Despite the complete ingenuousness of the magician-compere’s words – ‘There is no band. What you will hear are recordings.’- we (the audience) are nevertheless unable to resist the seduction of the spectacle. So when the apparent singer, Rebekah Del Rio, collapses but the music continues, we are shocked. Something in us compels us to treat the performance as if real.
This is the moment of the death of Betty/Diane's fantasmatic support of her reality, the withering away of her objet petit a, Rita/Camilla and her world of Desire, the terminal perturbance of the MacGuffin - her emergence as the machine in the ghost (the dejected Diane).
It would be difficult to conceive of a more compelling parable for postmodernism. Just as Postmodernism simultaneously exposes and disturbs generic conventions whilst also participating in their ‘lure’, so the Silencio audience is made aware of the artificiality of what they are experiencing at the very moment that they succumb to it. (See here for an analysis of this in relation to Twin Peaks and The Singing Detective.
There is of course nothing less mendacious, less dissimmulatory, in cinema’s history of illusion than the scene in Club Silencio. What we are seeing and hearing – the film itself - is a recording and nothing but. On the most banal level, this is the Real which the ‘magic of cinema’ must conceal. Yet the scene haunts for reasons other than this. It challenges the audience (us!) to recognize that our own lives, the roles we perform when we leave the auditorium, are themselves recordings, scripted by forces outside the self whose ‘substance’ turns out to be itself nothing more than a palimpsest of influences.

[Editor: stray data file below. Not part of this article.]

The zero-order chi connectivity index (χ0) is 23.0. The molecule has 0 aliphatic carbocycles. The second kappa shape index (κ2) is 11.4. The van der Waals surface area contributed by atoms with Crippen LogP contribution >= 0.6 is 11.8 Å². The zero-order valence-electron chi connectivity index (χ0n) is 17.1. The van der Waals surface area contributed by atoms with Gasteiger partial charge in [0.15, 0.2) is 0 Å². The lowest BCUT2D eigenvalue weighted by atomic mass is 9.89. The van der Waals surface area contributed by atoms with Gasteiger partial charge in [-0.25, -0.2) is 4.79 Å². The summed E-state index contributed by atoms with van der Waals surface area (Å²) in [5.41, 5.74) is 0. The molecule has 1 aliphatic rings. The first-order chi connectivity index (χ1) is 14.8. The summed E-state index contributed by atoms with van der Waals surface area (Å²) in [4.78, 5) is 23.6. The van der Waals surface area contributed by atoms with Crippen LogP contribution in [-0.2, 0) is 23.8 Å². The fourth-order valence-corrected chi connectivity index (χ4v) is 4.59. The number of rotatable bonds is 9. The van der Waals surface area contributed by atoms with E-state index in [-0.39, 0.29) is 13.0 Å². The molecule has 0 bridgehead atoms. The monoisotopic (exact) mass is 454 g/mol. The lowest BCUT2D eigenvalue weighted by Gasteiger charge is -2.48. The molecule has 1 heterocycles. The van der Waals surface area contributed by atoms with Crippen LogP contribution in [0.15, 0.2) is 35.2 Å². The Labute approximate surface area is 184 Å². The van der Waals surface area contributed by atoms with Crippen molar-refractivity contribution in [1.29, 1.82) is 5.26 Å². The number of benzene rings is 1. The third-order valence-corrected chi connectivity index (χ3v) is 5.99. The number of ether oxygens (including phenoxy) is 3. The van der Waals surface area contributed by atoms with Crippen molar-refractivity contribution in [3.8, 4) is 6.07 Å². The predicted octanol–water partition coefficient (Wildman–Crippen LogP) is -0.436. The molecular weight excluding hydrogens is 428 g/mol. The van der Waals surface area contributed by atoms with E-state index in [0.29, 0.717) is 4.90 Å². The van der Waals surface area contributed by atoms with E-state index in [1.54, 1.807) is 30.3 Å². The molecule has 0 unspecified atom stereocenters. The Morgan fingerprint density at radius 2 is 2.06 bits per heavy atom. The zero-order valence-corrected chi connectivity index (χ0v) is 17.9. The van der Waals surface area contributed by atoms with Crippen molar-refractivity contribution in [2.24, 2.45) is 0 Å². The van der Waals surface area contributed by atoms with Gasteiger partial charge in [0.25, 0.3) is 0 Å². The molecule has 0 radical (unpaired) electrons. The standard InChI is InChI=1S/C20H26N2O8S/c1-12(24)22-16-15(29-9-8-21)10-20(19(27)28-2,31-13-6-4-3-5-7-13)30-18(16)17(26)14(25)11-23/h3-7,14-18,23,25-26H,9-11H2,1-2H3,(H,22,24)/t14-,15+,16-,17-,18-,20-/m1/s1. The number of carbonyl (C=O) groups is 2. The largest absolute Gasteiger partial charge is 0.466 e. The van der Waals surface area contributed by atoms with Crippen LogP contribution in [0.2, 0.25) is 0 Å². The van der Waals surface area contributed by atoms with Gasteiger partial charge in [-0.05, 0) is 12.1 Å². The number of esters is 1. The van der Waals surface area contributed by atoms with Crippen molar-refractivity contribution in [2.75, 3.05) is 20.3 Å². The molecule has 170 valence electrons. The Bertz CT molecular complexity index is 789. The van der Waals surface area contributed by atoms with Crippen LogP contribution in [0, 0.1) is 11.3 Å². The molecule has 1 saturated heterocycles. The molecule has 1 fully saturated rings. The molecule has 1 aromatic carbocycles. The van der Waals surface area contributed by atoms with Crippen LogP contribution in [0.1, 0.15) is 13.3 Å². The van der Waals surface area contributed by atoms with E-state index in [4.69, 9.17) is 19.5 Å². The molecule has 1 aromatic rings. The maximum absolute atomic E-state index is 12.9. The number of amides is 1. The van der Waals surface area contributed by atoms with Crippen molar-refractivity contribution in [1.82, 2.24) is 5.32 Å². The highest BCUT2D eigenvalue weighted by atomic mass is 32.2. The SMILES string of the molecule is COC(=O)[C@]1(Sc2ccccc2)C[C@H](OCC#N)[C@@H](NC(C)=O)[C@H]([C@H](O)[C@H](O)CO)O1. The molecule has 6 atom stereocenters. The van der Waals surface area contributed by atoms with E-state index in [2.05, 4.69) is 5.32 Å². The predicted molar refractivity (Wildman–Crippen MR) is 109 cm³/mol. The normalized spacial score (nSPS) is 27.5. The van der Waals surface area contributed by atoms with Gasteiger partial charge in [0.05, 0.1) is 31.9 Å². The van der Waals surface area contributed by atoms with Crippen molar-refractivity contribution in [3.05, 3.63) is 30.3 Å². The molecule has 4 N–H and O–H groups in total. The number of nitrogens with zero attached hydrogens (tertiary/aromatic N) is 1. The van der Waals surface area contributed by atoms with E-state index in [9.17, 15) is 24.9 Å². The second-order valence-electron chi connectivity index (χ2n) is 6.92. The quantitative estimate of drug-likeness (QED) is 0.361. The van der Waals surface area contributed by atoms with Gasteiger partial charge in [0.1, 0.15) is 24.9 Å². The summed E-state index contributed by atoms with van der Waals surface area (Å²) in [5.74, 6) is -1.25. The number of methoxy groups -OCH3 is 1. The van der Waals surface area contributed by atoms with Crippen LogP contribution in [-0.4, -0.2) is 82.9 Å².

Rebekah del Rio
Lip syncing is a model for a subjectivity that is essentially empty; that is driven, not driving; that is a rendition, not an origination; whose inside, like that of the moebius band, is all outside. Watching Club Silencio I’m reminded of Philip K Dick’s gnomic but suggestive remark that ‘life is not lived, but lived through.’
Unlike Adam and Camilla, who submit totally to the perversion ("This is the girl"), life as entirely a symbolic recording and a submission to the Big Other (and so succeed in the world of Kapital), Diane refuses, she both aggressively rejects the Symbolic and is rejected by it ("Maybe someone is missing," "The girl is missing"), which, when combined with the collapse of her fantasy world, she succumbs to psychosis.
In the story we are first led to believe that Rita, the amnesiac accident victim of an attempted assassination, finds Betty, a "phallic girl" who helps her seek her true identity. This structure uses the anamorphy of character, role, and appearance to establish a mystery-within-a-mystery. The blue key and box are also the suture to reconnect this fantasy with the director's "reality".
The Horror of The Other's Desire: A Triptich
"Millions of years of evolution, right? Right? Men have to stick it in every place, but for women ... women it is just about security and commitment and whatever the fuck ... else! ... If ...You ... Men ... Only ... Knew ..."